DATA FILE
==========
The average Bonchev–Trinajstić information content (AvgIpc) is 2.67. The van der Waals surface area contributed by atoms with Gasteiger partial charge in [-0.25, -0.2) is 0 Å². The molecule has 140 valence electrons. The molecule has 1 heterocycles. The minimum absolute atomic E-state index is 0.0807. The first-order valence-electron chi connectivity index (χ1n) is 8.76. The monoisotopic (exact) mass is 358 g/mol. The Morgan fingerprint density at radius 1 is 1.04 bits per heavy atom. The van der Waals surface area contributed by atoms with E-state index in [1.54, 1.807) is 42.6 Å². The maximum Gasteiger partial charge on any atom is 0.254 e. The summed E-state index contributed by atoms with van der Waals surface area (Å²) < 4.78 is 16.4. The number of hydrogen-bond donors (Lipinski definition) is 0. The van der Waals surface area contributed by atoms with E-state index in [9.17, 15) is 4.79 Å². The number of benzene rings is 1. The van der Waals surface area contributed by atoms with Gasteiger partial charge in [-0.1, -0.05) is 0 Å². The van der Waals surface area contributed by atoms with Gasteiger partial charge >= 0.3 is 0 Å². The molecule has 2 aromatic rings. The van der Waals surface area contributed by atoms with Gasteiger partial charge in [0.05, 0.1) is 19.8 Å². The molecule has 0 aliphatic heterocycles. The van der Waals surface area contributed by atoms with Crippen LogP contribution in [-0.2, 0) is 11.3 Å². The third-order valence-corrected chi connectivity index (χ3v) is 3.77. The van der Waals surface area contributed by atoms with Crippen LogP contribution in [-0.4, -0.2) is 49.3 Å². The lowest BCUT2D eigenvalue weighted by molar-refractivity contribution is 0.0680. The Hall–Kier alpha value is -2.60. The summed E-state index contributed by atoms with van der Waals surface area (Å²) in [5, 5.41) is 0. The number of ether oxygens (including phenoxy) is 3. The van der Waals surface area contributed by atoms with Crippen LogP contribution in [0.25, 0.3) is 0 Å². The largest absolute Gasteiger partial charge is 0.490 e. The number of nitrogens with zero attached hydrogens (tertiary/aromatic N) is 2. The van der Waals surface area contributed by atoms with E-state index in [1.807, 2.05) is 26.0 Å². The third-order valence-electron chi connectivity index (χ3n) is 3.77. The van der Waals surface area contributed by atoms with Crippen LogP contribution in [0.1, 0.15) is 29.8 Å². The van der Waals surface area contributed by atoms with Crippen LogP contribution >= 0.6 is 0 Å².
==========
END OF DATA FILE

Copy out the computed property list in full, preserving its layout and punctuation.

The average Bonchev–Trinajstić information content (AvgIpc) is 2.67. The van der Waals surface area contributed by atoms with Gasteiger partial charge in [-0.25, -0.2) is 0 Å². The molecule has 140 valence electrons. The molecule has 1 heterocycles. The minimum absolute atomic E-state index is 0.0807. The first-order valence-electron chi connectivity index (χ1n) is 8.76. The monoisotopic (exact) mass is 358 g/mol. The Morgan fingerprint density at radius 1 is 1.04 bits per heavy atom. The van der Waals surface area contributed by atoms with E-state index in [1.54, 1.807) is 42.6 Å². The maximum Gasteiger partial charge on any atom is 0.254 e. The summed E-state index contributed by atoms with van der Waals surface area (Å²) < 4.78 is 16.4. The number of hydrogen-bond donors (Lipinski definition) is 0. The van der Waals surface area contributed by atoms with E-state index in [9.17, 15) is 4.79 Å². The number of benzene rings is 1. The van der Waals surface area contributed by atoms with Gasteiger partial charge in [-0.1, -0.05) is 0 Å². The van der Waals surface area contributed by atoms with Gasteiger partial charge >= 0.3 is 0 Å². The molecule has 2 aromatic rings. The van der Waals surface area contributed by atoms with Gasteiger partial charge in [0.05, 0.1) is 19.8 Å². The molecule has 0 aliphatic heterocycles. The van der Waals surface area contributed by atoms with Crippen LogP contribution in [-0.2, 0) is 11.3 Å². The third-order valence-corrected chi connectivity index (χ3v) is 3.77. The van der Waals surface area contributed by atoms with Crippen LogP contribution in [-0.4, -0.2) is 49.3 Å². The lowest BCUT2D eigenvalue weighted by molar-refractivity contribution is 0.0680. The Hall–Kier alpha value is -2.60. The summed E-state index contributed by atoms with van der Waals surface area (Å²) in [5, 5.41) is 0. The number of ether oxygens (including phenoxy) is 3. The van der Waals surface area contributed by atoms with Crippen LogP contribution in [0.25, 0.3) is 0 Å². The largest absolute Gasteiger partial charge is 0.490 e. The number of nitrogens with zero attached hydrogens (tertiary/aromatic N) is 2. The van der Waals surface area contributed by atoms with E-state index in [1.807, 2.05) is 26.0 Å². The third-order valence-electron chi connectivity index (χ3n) is 3.77. The van der Waals surface area contributed by atoms with Crippen LogP contribution in [0.1, 0.15) is 29.8 Å². The van der Waals surface area contributed by atoms with Crippen LogP contribution >= 0.6 is 0 Å².